To take shelter of the lotus feet of Kṛṣṇa means to act according to the rules and regulations of bhāgavata-dharma, devotional service. As far as economic development is concerned, we should discharge our occupational duties but fully depend on the lotus feet of the Lord for the results. Karmaṇy evādhikāras te mā phaleṣu kadācana: "You have a right to perform your prescribed duty, but you are not entitled to the fruits of action." According to one's position, one should perform his duties, but for the results one should fully depend upon Kṛṣṇa. Narottama dāsa Ṭhākura sings that our only desire should be to perform the duties of Kṛṣṇa consciousness. We should not be misled by the karma-mīmāṁsā philosophy, which concludes that if we work seriously the results will come automatically. This is not a fact. The ultimate result depends upon the will of the Supreme Personality of Godhead. In devotional service, therefore, the devotee completely depends upon the Lord and honestly performs his occupational duties. Therefore Prahlāda Mahārāja advised his friends to depend completely on Kṛṣṇa and worship Him in devotional service.

Sri Caitanya-caritamrta

CC Madhya-lila

The philosophy of Karma-mīmāṁsā, propounded by Jaimini Ṛṣi, is one of the six philosophical theses.
CC Madhya 17.96, Purport:

The six philosophical theses are (1) Vaiśeṣika, propounded by Kaṇāda Ṛṣi, (2) Nyāya, propounded by Gautama Ṛṣi, (3) Yoga, or mysticism, propounded by Patañjali Ṛṣi, (4) the philosophy of Sāṅkhya, propounded by Kapila Ṛṣi, (5) the philosophy of Karma-mīmāṁsā, propounded by Jaimini Ṛṣi, and (6) the philosophy of Brahma-mīmāṁsā, or Vedānta, the ultimate conclusion of the Absolute Truth (janmādy asya yataḥ (SB 1.1.1)), propounded by Vedavyāsa. Actually Vedānta philosophy is meant for the devotees because in the Bhagavad-gītā (15.15) Lord Kṛṣṇa says, vedānta-kṛd veda-vid eva cāham: "I am the compiler of Vedānta, and I am the knower of the Vedas." Vyāsadeva is an incarnation of Kṛṣṇa, and consequently Kṛṣṇa is the compiler of Vedānta philosophy. Therefore Kṛṣṇa clearly knows the purport of Vedānta philosophy. As stated in the Bhagavad-gītā, whoever hears Vedānta philosophy from Kṛṣṇa is actually aware of the real meaning of Vedānta. The Māyāvādīs call themselves Vedāntists but do not at all understand the purport of Vedānta philosophy. Not being properly educated, people in general think that Vedānta means the Śaṅkarite interpretation.

Other Books by Srila Prabhupada

Teachings of Lord Caitanya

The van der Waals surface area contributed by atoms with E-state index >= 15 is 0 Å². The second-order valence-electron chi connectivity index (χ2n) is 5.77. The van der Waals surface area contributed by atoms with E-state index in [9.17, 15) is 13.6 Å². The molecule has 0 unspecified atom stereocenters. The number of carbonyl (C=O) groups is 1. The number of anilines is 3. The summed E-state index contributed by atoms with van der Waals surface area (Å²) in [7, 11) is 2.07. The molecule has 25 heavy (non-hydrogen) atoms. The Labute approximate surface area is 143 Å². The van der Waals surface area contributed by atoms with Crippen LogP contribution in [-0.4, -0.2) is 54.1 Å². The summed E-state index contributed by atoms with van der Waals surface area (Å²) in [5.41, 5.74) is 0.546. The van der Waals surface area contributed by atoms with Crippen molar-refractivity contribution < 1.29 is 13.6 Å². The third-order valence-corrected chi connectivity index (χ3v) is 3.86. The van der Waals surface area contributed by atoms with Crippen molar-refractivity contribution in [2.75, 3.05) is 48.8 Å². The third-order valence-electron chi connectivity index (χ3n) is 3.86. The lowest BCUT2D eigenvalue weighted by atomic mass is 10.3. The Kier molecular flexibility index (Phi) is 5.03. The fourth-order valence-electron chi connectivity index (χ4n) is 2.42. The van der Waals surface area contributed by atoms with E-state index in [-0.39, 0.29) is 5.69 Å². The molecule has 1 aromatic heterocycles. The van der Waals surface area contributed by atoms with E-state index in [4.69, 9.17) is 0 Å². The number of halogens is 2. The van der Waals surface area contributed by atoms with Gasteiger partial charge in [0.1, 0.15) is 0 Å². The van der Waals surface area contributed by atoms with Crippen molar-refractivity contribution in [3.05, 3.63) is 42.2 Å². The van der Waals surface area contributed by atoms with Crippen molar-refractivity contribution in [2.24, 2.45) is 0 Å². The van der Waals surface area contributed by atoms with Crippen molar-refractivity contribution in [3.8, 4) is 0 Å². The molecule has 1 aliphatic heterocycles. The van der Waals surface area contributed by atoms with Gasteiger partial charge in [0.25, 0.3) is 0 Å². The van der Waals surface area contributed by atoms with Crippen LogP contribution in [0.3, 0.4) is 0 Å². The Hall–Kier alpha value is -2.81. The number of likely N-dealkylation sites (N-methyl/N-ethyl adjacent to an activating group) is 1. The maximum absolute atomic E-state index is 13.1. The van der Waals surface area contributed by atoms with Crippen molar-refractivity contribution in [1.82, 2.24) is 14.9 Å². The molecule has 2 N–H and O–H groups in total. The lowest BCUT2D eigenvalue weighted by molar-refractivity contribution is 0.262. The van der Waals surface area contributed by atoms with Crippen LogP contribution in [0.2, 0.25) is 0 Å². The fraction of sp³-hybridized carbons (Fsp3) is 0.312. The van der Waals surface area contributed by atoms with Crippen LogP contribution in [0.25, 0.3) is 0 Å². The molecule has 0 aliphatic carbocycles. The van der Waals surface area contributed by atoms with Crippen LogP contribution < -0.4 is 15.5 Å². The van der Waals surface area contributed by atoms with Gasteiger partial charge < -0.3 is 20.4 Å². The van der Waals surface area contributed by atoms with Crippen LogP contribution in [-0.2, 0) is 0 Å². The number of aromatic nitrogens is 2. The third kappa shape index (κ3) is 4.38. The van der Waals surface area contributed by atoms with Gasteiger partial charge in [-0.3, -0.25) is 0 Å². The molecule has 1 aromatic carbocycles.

Karma-mīmāṁsa followers accept God to be subject to one's work. Their conclusion is that if one works nicely, God is bound to give good results.
Teachings of Lord Caitanya, Chapter 28:

Lord Caitanya rejected the statement cited by Rāmānanda Rāya from Viṣṇu Purāṇa because the Lord wished to reject a class of philosophers known as karma-mīmāṁsa. Karma-mīmāṁsa followers accept God to be subject to one's work. Their conclusion is that if one works nicely, God is bound to give good results. Thus one can understand from the statement of Viṣṇu Purāṇa that Viṣṇu, the Supreme Lord, has no independence but is bound to award a certain kind of result to the worker. Such a dependent goal becomes subjected to the worshiper, who accepts the Supreme Lord to be both impersonal and personal, as he may wish. Actually this philosophy stresses the impersonal feature of the Supreme Absolute Truth. Because Lord Caitanya did not like such impersonalism, He rejected it.

Krsna, The Supreme Personality of Godhead

With this purpose in mind, Kṛṣṇa began to talk as if He were an atheist supporting the philosophy of Karma-mīmāṁsā. Advocates of this philosophy do not accept the supreme authority of the Personality of Godhead. They put forward the argument that if anyone works nicely, the result is sure to come. Their opinion is that even if there is a God who gives man the result of his fruitive activities, there is no need to worship Him because unless man works He cannot bestow any good result.
Krsna Book 24:

Without the permission of the Supreme Personality of Godhead, one cannot bestow any benefit upon others. But sometimes the demigods become puffed up by the influence of material nature; thinking themselves all in all, they forget the supremacy of the Personality of Godhead. In Śrīmad-Bhāgavatam it is clearly stated that in this instance Kṛṣṇa wanted to make King Indra angry. Kṛṣṇa's advent was especially meant for the annihilation of the demons and protection of the devotees. King Indra was certainly a devotee, not a demon, but because he was puffed up, Kṛṣṇa wanted to teach him a lesson. He first made Indra angry by stopping the Indra-pūjā, which had been arranged by the cowherd men in Vṛndāvana.